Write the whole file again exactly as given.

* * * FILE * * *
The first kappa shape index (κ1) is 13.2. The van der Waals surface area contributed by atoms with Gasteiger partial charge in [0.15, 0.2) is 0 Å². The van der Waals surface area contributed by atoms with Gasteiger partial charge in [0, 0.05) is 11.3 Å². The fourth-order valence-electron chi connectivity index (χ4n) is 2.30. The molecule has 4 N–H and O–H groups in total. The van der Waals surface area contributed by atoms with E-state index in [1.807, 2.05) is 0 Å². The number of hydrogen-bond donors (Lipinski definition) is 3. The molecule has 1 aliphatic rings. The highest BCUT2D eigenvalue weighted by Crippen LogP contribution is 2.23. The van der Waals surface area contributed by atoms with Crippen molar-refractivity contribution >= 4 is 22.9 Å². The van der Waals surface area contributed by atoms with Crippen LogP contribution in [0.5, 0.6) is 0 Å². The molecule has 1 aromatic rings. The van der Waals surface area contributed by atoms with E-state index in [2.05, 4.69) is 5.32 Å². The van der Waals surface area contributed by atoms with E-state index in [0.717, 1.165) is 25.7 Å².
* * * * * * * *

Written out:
The first kappa shape index (κ1) is 13.2. The van der Waals surface area contributed by atoms with Gasteiger partial charge in [0.15, 0.2) is 0 Å². The van der Waals surface area contributed by atoms with Gasteiger partial charge in [0, 0.05) is 11.3 Å². The fourth-order valence-electron chi connectivity index (χ4n) is 2.30. The molecule has 4 N–H and O–H groups in total. The van der Waals surface area contributed by atoms with E-state index in [1.807, 2.05) is 0 Å². The number of hydrogen-bond donors (Lipinski definition) is 3. The molecule has 1 aliphatic rings. The highest BCUT2D eigenvalue weighted by Crippen LogP contribution is 2.23. The van der Waals surface area contributed by atoms with Crippen molar-refractivity contribution >= 4 is 22.9 Å². The van der Waals surface area contributed by atoms with Crippen LogP contribution in [0.5, 0.6) is 0 Å². The molecule has 1 aromatic rings. The van der Waals surface area contributed by atoms with E-state index in [2.05, 4.69) is 5.32 Å². The van der Waals surface area contributed by atoms with E-state index in [0.717, 1.165) is 25.7 Å².